Does this mean you should not surround yourself with people you admire? Read good things? Take in with an eye toward what works, what draws you in and delights you? Of course not. If anything, I would do more of it, and more broadly. As with food, so with brain food: the healthiest diets seem to be the most varied (provided you’re not just varying which drive-thru window you pull up to).

A good exercise for making sure you’re hewing to you is to be able to point to any element of your life and say why you chose it and why you love it. A sofa. A fragrance. A logo. An entrée. A cellphone. A lover. A project. A pair of jeans. A business partnership. A morning spent on Facebook. An evening spent with American Idol.

Even a blog post.

I wrote this one because I get challenged a lot for my business and marketing decisions, or the lack thereof.2 I can point to much of what looks crazy to the outside world and tell you why I do it my way. But there’s a distressing amount that I cannot explain with anything better than I don’t want to be like them. Or I hate that thing, over there. Or just I don’t wanna! You can’t make me!

Which, for a person who not only is into the whole self-actualization thing but who also hires herself out to help people sort out what’s working and what’s not, is not only hypocritical, but more than a little nutty.

On the other hand, who among us isn’t a work in progress?

* * * * *

Are you a philistine for not personally sweating each individual detail of your life? Hell, no. Neither am I, and I’ll wager I have a helluva lot more free time to muse about these things than you.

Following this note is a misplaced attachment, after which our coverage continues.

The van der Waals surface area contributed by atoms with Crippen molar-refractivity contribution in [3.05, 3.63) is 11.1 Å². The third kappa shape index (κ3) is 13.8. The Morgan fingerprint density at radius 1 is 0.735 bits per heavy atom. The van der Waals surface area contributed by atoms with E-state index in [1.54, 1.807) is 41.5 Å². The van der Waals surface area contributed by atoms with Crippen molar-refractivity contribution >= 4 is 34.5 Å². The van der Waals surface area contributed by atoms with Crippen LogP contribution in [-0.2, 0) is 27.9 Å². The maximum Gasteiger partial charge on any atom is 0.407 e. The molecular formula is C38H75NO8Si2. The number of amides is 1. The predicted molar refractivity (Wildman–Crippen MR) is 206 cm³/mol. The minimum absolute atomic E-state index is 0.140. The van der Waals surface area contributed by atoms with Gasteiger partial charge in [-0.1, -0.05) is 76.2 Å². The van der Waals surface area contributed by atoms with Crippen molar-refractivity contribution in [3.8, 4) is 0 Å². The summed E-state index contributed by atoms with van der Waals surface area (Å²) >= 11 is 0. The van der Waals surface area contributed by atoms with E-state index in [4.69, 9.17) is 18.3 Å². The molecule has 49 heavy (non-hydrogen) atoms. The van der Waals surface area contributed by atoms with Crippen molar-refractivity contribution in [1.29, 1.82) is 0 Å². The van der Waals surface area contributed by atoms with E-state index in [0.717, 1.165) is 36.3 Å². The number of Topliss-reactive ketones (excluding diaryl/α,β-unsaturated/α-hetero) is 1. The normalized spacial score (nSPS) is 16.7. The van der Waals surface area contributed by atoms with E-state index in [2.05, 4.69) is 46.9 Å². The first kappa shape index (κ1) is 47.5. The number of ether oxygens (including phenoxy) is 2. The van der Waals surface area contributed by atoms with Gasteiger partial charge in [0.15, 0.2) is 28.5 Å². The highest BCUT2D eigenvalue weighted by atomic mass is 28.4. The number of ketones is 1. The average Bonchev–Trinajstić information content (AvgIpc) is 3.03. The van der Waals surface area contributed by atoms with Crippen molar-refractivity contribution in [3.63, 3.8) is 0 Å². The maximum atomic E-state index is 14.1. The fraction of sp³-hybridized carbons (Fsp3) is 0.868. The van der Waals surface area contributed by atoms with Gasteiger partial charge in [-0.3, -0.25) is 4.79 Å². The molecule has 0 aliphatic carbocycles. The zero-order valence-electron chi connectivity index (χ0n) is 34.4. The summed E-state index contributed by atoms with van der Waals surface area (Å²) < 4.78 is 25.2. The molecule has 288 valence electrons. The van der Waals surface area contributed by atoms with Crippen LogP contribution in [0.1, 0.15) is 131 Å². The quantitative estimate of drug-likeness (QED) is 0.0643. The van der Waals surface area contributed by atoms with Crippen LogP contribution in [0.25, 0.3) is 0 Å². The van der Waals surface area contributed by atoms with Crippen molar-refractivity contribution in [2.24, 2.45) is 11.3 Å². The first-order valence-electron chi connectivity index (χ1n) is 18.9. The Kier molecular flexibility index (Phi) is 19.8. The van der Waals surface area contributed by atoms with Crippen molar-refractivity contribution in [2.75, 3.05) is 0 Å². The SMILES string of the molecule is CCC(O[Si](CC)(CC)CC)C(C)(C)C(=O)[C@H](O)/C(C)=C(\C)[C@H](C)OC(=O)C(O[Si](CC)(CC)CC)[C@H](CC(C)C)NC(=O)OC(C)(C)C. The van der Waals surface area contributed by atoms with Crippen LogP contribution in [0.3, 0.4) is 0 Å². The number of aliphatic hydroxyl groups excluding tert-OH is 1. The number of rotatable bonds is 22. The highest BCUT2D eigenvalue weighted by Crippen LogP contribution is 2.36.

Could you benefit by thoughtful ongoing review of particular elements of your life, your work, your outward face, your inner workings? I cannot see how you couldn’t. The unexamined life, and all that.

If you don’t know who you are, start there. If you’ve got a pretty good handle on that, pick one aspect of your life (or your business, or your marketing) and start doing an inventory to see if things jibe.

Is this me or is this something I’m defaulting to? Is this something I want, or something I think someone else wants of me? Is this an outdated me, and am I okay with changing it?

It is not a speedy process; when you rush it, you end up with things like a $5000 website you hate in three months and want to completely change. Or a $75 onesie for whores.

Do not look to the left or the right. Look at yourself.

Chances are, that’s what that other guy you admire so much did…

xxx
c

1And of course, if you’re using things you dislike because you think you should, or you think it will get you there faster, just stop right now.

2A lack of a decision is always a decision. Think of it as passive-aggression against yourself, and see if that doesn’t move you to get off the dime and do something about something.

Image by k david clark via Flickr, used under a Creative Commons license.

What it takes to hew to you

car with stuffed animals glued to the outside of it

Back in my adhole days, I worked on an unusual account, writing ads for a unique product.

Not pretty unique or really unique or any other slovenly, modern crimes against a once-useful word, but unique, period: there were no other products like it. It was “automobile” when the only other choices were “horses” or “feet”; it was upper-case Kleenex before the name became the generic term for “disposable facial tissue.” It created a category and reigned as its sole entrant for a crazy number of years, considering its high margins and low barrier to entry.

I was brought on when this was changing. Not because I was some hotshot copywriter or had any affinity for the market (it was sports-centric, and I have always been, as The Chief Atheist liked to say, a non-athletic mug), but because I had a solid track record of making packaged goods sexy. Never met an incredibly dull product I couldn’t coax the sizzle from: cereal, deodorant, moribund shelf-stable dessert brands.

Plus, and this was at least as important as any so-called talent I had, I was user-friendly. The kind of copywriter you could take home to meet your brand manager.

* * * * *